Originally published on Plumfield Academy’s blog January 2015.
It was a full morning for the younger students (who range from age six to nice years old). Math and language arts, when each child worked at their skill level, was followed by half an hour of history when the students heard a whole chapter about Rome in 500 BC. In a very exciting bit of history: King Tarquin is booted from Rome then convinces Brutus the Elder’s two sons to betray him and plan a coup; those same sons are tried and ordered executed for treason by Brutus; one-eyed Horatius defends Rome by holding a bridge bravely until at last he was plunged into the River Tiber and managed to swim to shore safely in his full set of armor; and Cincinnatus heroically staves off attackers from Rome and nobly returns to his wife and farm, refusing to keep the power of a dictator. After the students had given a group narration, it was well-deserved free time. I had the pleasure of witnessing two very different groups of children, both using an amazing amount of creativity.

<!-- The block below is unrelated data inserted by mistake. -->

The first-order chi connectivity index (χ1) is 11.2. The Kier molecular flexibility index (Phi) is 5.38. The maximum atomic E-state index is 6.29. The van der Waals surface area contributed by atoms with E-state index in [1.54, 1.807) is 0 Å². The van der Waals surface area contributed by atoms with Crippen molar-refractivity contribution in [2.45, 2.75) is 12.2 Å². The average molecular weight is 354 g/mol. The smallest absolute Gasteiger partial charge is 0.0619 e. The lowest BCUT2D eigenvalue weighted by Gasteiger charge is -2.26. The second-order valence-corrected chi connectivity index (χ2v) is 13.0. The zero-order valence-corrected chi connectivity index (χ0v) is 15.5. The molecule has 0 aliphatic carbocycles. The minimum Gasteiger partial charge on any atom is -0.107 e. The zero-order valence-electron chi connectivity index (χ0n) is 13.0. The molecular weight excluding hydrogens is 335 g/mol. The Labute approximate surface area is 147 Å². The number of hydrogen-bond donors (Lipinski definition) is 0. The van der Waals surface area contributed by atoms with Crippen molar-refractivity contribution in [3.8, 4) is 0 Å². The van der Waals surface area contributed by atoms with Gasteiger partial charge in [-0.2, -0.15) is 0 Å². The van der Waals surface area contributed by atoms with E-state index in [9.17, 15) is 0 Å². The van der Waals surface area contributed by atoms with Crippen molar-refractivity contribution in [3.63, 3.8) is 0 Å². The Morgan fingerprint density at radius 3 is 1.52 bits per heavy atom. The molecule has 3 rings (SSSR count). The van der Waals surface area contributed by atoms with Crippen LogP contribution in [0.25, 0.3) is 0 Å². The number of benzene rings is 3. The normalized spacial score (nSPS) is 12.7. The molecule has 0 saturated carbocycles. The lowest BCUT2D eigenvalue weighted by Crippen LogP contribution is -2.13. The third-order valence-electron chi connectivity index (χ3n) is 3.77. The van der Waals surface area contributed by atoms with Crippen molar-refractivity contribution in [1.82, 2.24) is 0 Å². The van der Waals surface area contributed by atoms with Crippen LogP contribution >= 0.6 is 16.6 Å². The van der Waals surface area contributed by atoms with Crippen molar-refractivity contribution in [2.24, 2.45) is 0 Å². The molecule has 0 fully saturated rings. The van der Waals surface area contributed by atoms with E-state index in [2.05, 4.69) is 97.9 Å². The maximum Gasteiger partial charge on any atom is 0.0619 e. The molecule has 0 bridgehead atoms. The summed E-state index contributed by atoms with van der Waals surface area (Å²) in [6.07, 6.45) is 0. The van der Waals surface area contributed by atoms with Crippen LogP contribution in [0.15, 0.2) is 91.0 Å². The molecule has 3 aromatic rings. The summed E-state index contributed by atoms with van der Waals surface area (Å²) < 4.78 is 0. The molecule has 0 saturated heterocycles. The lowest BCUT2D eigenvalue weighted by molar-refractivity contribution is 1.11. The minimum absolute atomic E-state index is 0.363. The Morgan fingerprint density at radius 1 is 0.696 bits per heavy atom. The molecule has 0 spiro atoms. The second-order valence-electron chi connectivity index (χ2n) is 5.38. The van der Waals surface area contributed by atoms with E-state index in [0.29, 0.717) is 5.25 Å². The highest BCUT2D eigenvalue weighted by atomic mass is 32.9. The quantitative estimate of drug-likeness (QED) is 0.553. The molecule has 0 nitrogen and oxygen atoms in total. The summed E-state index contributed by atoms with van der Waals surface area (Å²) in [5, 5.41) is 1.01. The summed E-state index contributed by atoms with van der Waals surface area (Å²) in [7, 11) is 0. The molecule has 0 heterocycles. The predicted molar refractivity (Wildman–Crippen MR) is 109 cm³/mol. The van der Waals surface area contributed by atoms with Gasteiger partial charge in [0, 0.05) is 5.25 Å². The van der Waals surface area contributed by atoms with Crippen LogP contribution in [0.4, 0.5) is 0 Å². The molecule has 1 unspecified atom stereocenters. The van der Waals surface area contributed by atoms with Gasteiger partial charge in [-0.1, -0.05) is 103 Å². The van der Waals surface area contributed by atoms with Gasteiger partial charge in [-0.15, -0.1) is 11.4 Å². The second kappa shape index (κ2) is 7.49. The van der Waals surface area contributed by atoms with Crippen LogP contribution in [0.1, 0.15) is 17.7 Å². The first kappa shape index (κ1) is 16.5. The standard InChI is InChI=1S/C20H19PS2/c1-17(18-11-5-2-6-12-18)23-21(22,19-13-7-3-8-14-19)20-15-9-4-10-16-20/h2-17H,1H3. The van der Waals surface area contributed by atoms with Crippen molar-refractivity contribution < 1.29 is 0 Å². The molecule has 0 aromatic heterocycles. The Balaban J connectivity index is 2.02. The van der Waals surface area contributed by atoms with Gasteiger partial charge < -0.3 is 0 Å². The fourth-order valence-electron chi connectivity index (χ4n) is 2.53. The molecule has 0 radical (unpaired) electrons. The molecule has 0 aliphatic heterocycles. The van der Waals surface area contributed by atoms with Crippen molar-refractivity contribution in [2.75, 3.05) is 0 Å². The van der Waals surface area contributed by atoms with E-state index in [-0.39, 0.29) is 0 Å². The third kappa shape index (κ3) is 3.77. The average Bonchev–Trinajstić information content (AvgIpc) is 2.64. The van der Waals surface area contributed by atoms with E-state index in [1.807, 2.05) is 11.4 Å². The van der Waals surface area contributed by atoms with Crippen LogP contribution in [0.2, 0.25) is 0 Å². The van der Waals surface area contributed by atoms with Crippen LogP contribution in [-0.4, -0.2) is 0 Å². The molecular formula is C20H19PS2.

The first group was three boys, ages seven. At the end of the history lesson they were all three bouncing on the couch, pure energy radiating from their growing bodies. Once released from the morning’s work, they continued bouncing toward the porch where coats and lunch boxes awaited. “To the outside pizza island!” one cried, and the others caught the cheer. Bundling up took minimal work for each of them, save one who wanted to zip his beloved bear into his jacket. Once that was done, he raced to join his friends. I watched from inside the warm porch as the boys ran from one side of the large yard to the other. They moved as a pack, stopping occasionally to confer, to bolt around the huge pine, to clamber up a rock and be “king of the mountain,” to sprawl on the grass as if stunned, only to rise again and repeat the sequence. Clearly excess energy was released, but more was happening. I braved the brisk air and discovered that this was, in fact, an intense and “awesome” game of superheroes. The one with the bear zipped in his jacket informed me he was “Lightening, and his bear was Thunder, the loyal sidekick. Thunder has an electromagnetic scream that can break buildings, even brick buildings.” Lightening himself could smash things with his powerful lightening bolt. Another boy had “Food Power” – he had various weapons made of food (all imaginary). He told me about his tomato shooter, his pepper sword and apple shield. The last boy had both ice and fire power. He would use his ice power both to freeze things and then shoot ice crystals at the bad guys. When I asked who won the game, they all looked at me blankly, until one boy said, witheringly, “We are on the same team.” These boys used nearly the whole hour up outside, even eating their lunches on the frozen grass, to return to the room with rosy cheeks, ready to fully engage in their afternoon work. Having the hour of free time allowed these boys the opportunity to use their imaginations and engage in healthy play, which in turn prepared them to be focused on their afternoon of work.